When I started doing some coaching myself I thought it would be a great idea to have like a reference handbook that I could use to you know if I wanted to stretch for the back or something, you know I could just flip to a reference and choose from 20 or 30 different stretches. And when I started looking around, I couldn’t really find anything. At the time, I think there was only one book on the market that was specifically dedicated to stretching. I think that was Bob Anderson’s book called Stretching. Yeah and it just had sort of hand drawn figures that were sort of one step up from stick figures, but they were still just those hand drawn pictures which you know they didn’t really show you the stretch in as much detail as I was looking for. So I just figured well I’ll put something together myself which sort of turned into a book. And I thought, well I’ll get 1000 copies of them done up and if I can sell them I can sell them, if I can’t, I can’t, and I ended up giving away half of them, and selling the other half. And I sort of made just enough money out of it to be able to print another 1000 copies, so it just went from there. And that was back in 1995, I think that was. So, yea that’s how it all started and it’s just sort of snowballed from there, and you know, I’ve just stuck with that niche or niche, whatever you want to call it. And yeah it’s been good to me, and I’ve enjoyed it, and I’ve got to, you know, I’ve actually got to travel the world and talk to different people on stretching and flexibility, and it’s been fantastic. So I’m very lucky that way.
Rod: Yeah, mate that’s a fantastic story. Well done. And it’s such an important part of any exercise routine, a good stretching program, and probably something that’s overlooked by a lot of people. What’s something that someone should do, if they’re new to stretching, to get the most out of a good stretching routine?
Brad: I think one of the challenges people have with stretching is that they sort of attack it like the rest of their training. So if you’re into mountain biking, for example, you know, it’s, you go out on the mountain bike, you know you’re out with your mates and you typically go pretty hard at it or you know if you’re at the gym or whatever it’s all about pushing the weight and pushing it as hard as you can.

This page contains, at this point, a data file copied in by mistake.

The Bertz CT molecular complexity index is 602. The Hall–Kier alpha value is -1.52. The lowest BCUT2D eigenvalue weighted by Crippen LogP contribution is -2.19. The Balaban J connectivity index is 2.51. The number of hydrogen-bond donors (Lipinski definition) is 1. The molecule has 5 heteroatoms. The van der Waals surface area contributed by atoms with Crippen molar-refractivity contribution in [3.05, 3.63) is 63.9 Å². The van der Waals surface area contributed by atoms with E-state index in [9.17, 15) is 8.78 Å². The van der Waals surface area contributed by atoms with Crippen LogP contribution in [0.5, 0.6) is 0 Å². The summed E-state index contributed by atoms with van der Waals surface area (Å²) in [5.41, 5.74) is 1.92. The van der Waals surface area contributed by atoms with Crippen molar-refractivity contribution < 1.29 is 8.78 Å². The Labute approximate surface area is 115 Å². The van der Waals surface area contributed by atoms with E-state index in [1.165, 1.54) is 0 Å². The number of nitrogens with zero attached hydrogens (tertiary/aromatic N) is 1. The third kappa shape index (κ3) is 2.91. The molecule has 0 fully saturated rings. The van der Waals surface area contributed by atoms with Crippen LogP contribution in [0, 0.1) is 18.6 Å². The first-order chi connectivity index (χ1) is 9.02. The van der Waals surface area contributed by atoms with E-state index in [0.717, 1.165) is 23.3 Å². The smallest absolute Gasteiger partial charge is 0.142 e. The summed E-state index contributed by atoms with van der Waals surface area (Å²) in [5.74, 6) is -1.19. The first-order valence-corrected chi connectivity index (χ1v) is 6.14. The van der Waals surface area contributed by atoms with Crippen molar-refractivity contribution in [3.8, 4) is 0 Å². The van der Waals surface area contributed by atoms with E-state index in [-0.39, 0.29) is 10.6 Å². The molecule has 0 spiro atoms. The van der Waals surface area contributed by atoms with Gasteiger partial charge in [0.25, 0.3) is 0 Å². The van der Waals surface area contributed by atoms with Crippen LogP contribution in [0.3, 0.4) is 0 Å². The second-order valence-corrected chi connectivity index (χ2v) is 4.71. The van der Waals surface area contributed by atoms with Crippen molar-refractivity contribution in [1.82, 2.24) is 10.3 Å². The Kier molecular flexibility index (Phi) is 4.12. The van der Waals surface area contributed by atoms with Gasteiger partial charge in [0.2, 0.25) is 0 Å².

Probably the best advice I can give people with stretching is that stretching is sort of the opposite to all that, it’s almost like the easier you do it or the more relaxed you do it the better the benefits you’ll get.
So, my first bit of advice is: always just don’t attack your stretching. A lot of people are under the impression that to get the most out of it they need to almost be in pain while they’re stretching, and that’s actually counter-productive.
So, if you can chill out, relax, and just sort of ease into your stretching, you’ll get a lot more benefits from it.
Rod: Good advice. What’s the best way to get started to kick it off from day 1?
Brad: Yeah look, obviously carrying on from what I just started with as far as you know someone getting started. Yeah, first and foremost, just nice, gentle, easy stretching. With someone who’s just starting, I always recommend static stretching, long hold static stretching, so that’s the type of stretching where you just get into the stretch position and you hold it for 30-40 even up to 60 seconds, and the idea is just to relax as much as possible, and almost don’t force the stretch, just let it come naturally. You’ll find after about 30 or 40 seconds, your muscles will just naturally relax, and you’ll start to ease into the stretch.
Most people don’t give stretching enough time, they don’t hold the stretch for long enough, and it takes a while for those muscles to relax and start to lengthen out. So always the long hold static stretching is the place to start.